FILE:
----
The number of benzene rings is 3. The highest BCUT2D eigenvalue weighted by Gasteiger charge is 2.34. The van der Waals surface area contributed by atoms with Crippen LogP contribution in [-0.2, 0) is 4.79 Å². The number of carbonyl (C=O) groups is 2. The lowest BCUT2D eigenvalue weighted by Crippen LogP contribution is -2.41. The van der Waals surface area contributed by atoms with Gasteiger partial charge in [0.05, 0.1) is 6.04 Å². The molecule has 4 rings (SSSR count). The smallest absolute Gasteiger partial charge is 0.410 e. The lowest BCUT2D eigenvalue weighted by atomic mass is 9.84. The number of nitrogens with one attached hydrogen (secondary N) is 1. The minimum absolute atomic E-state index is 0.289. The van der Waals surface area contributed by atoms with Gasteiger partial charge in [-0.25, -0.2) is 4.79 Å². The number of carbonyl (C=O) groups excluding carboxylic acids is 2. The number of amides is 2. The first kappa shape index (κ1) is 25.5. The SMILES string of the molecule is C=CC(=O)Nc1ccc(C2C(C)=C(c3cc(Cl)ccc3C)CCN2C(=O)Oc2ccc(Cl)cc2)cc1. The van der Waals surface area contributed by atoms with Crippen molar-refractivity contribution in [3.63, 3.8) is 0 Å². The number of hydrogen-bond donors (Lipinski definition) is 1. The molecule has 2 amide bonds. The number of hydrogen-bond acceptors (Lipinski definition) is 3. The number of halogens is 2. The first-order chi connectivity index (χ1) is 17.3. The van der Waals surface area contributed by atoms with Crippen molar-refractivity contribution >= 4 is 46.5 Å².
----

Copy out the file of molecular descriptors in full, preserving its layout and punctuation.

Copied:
The number of benzene rings is 3. The highest BCUT2D eigenvalue weighted by Gasteiger charge is 2.34. The van der Waals surface area contributed by atoms with Crippen LogP contribution in [-0.2, 0) is 4.79 Å². The number of carbonyl (C=O) groups is 2. The lowest BCUT2D eigenvalue weighted by Crippen LogP contribution is -2.41. The van der Waals surface area contributed by atoms with Gasteiger partial charge in [0.05, 0.1) is 6.04 Å². The molecule has 4 rings (SSSR count). The smallest absolute Gasteiger partial charge is 0.410 e. The lowest BCUT2D eigenvalue weighted by atomic mass is 9.84. The number of nitrogens with one attached hydrogen (secondary N) is 1. The minimum absolute atomic E-state index is 0.289. The van der Waals surface area contributed by atoms with Gasteiger partial charge in [-0.25, -0.2) is 4.79 Å². The number of carbonyl (C=O) groups excluding carboxylic acids is 2. The number of amides is 2. The first kappa shape index (κ1) is 25.5. The SMILES string of the molecule is C=CC(=O)Nc1ccc(C2C(C)=C(c3cc(Cl)ccc3C)CCN2C(=O)Oc2ccc(Cl)cc2)cc1. The van der Waals surface area contributed by atoms with Crippen molar-refractivity contribution in [3.63, 3.8) is 0 Å². The number of hydrogen-bond donors (Lipinski definition) is 1. The molecule has 2 amide bonds. The number of hydrogen-bond acceptors (Lipinski definition) is 3. The number of halogens is 2. The first-order chi connectivity index (χ1) is 17.3. The van der Waals surface area contributed by atoms with Crippen molar-refractivity contribution >= 4 is 46.5 Å².